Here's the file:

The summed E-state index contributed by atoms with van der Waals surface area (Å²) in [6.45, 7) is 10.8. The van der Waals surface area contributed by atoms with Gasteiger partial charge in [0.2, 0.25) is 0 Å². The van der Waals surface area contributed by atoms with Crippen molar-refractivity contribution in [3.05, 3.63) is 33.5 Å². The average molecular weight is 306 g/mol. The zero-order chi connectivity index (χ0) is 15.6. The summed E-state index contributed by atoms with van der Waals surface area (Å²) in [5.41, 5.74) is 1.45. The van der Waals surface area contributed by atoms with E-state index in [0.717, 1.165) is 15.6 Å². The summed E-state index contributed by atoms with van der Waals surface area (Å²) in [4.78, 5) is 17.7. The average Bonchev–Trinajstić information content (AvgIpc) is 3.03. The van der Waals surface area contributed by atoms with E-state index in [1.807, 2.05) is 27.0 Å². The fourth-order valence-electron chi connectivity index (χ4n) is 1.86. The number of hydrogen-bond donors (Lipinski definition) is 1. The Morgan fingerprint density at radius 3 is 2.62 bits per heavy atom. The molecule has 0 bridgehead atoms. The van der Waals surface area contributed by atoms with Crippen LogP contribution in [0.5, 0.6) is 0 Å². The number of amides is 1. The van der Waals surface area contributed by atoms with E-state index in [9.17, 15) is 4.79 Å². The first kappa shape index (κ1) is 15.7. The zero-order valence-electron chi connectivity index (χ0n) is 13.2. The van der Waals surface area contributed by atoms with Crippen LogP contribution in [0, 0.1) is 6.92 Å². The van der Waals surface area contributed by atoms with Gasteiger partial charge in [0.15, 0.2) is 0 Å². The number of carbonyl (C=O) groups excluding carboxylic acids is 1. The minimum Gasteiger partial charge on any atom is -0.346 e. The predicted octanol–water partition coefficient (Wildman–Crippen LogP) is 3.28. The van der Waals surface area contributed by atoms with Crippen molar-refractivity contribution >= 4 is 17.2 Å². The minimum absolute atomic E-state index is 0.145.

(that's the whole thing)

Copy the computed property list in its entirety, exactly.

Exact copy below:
The summed E-state index contributed by atoms with van der Waals surface area (Å²) in [6.45, 7) is 10.8. The van der Waals surface area contributed by atoms with Gasteiger partial charge in [0.2, 0.25) is 0 Å². The van der Waals surface area contributed by atoms with Crippen molar-refractivity contribution in [3.05, 3.63) is 33.5 Å². The average molecular weight is 306 g/mol. The zero-order chi connectivity index (χ0) is 15.6. The summed E-state index contributed by atoms with van der Waals surface area (Å²) in [5.41, 5.74) is 1.45. The van der Waals surface area contributed by atoms with E-state index in [0.717, 1.165) is 15.6 Å². The summed E-state index contributed by atoms with van der Waals surface area (Å²) in [4.78, 5) is 17.7. The average Bonchev–Trinajstić information content (AvgIpc) is 3.03. The van der Waals surface area contributed by atoms with E-state index in [1.807, 2.05) is 27.0 Å². The fourth-order valence-electron chi connectivity index (χ4n) is 1.86. The number of hydrogen-bond donors (Lipinski definition) is 1. The Morgan fingerprint density at radius 3 is 2.62 bits per heavy atom. The molecule has 0 bridgehead atoms. The van der Waals surface area contributed by atoms with Crippen LogP contribution in [0.5, 0.6) is 0 Å². The number of amides is 1. The van der Waals surface area contributed by atoms with E-state index in [9.17, 15) is 4.79 Å². The first kappa shape index (κ1) is 15.7. The zero-order valence-electron chi connectivity index (χ0n) is 13.2. The van der Waals surface area contributed by atoms with Crippen LogP contribution in [0, 0.1) is 6.92 Å². The van der Waals surface area contributed by atoms with Gasteiger partial charge in [0.15, 0.2) is 0 Å². The number of carbonyl (C=O) groups excluding carboxylic acids is 1. The minimum Gasteiger partial charge on any atom is -0.346 e. The predicted octanol–water partition coefficient (Wildman–Crippen LogP) is 3.28. The van der Waals surface area contributed by atoms with Crippen molar-refractivity contribution >= 4 is 17.2 Å². The minimum absolute atomic E-state index is 0.145.